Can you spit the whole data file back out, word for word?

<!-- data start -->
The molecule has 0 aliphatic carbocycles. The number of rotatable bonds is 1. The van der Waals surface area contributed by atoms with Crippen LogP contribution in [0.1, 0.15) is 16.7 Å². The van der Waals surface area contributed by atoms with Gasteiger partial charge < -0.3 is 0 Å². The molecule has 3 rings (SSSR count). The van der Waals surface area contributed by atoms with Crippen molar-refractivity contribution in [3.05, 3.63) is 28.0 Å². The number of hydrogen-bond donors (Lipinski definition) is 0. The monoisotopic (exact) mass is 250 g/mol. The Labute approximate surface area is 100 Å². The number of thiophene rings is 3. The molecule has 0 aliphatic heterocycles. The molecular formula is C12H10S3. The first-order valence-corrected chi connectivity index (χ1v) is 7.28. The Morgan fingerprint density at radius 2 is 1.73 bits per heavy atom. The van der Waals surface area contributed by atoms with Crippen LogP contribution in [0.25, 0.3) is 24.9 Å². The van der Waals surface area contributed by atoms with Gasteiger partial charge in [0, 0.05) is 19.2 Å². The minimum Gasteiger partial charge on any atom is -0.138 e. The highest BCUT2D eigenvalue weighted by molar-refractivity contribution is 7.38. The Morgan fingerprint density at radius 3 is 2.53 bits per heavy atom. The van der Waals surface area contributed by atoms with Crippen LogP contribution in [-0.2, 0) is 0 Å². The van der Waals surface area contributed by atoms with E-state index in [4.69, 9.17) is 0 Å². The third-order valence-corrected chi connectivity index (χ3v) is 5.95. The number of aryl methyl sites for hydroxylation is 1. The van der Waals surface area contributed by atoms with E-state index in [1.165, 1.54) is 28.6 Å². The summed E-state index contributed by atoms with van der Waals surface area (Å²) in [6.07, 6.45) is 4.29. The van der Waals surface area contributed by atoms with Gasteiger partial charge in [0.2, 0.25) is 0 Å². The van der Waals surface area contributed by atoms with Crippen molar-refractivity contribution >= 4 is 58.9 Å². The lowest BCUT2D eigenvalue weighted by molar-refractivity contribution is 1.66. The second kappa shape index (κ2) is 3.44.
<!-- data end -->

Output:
The molecule has 0 aliphatic carbocycles. The number of rotatable bonds is 1. The van der Waals surface area contributed by atoms with Crippen LogP contribution in [0.1, 0.15) is 16.7 Å². The van der Waals surface area contributed by atoms with Gasteiger partial charge < -0.3 is 0 Å². The molecule has 3 rings (SSSR count). The van der Waals surface area contributed by atoms with Crippen molar-refractivity contribution in [3.05, 3.63) is 28.0 Å². The number of hydrogen-bond donors (Lipinski definition) is 0. The monoisotopic (exact) mass is 250 g/mol. The Labute approximate surface area is 100 Å². The number of thiophene rings is 3. The molecule has 0 aliphatic heterocycles. The molecular formula is C12H10S3. The first-order valence-corrected chi connectivity index (χ1v) is 7.28. The Morgan fingerprint density at radius 2 is 1.73 bits per heavy atom. The van der Waals surface area contributed by atoms with Crippen LogP contribution in [0.25, 0.3) is 24.9 Å². The van der Waals surface area contributed by atoms with Gasteiger partial charge in [0, 0.05) is 19.2 Å². The minimum Gasteiger partial charge on any atom is -0.138 e. The highest BCUT2D eigenvalue weighted by molar-refractivity contribution is 7.38. The Morgan fingerprint density at radius 3 is 2.53 bits per heavy atom. The van der Waals surface area contributed by atoms with Crippen LogP contribution in [-0.2, 0) is 0 Å². The van der Waals surface area contributed by atoms with E-state index in [4.69, 9.17) is 0 Å². The third-order valence-corrected chi connectivity index (χ3v) is 5.95. The number of aryl methyl sites for hydroxylation is 1. The van der Waals surface area contributed by atoms with E-state index in [1.165, 1.54) is 28.6 Å². The summed E-state index contributed by atoms with van der Waals surface area (Å²) in [6.07, 6.45) is 4.29. The van der Waals surface area contributed by atoms with Gasteiger partial charge in [0.2, 0.25) is 0 Å². The van der Waals surface area contributed by atoms with Crippen molar-refractivity contribution >= 4 is 58.9 Å². The lowest BCUT2D eigenvalue weighted by molar-refractivity contribution is 1.66. The second kappa shape index (κ2) is 3.44.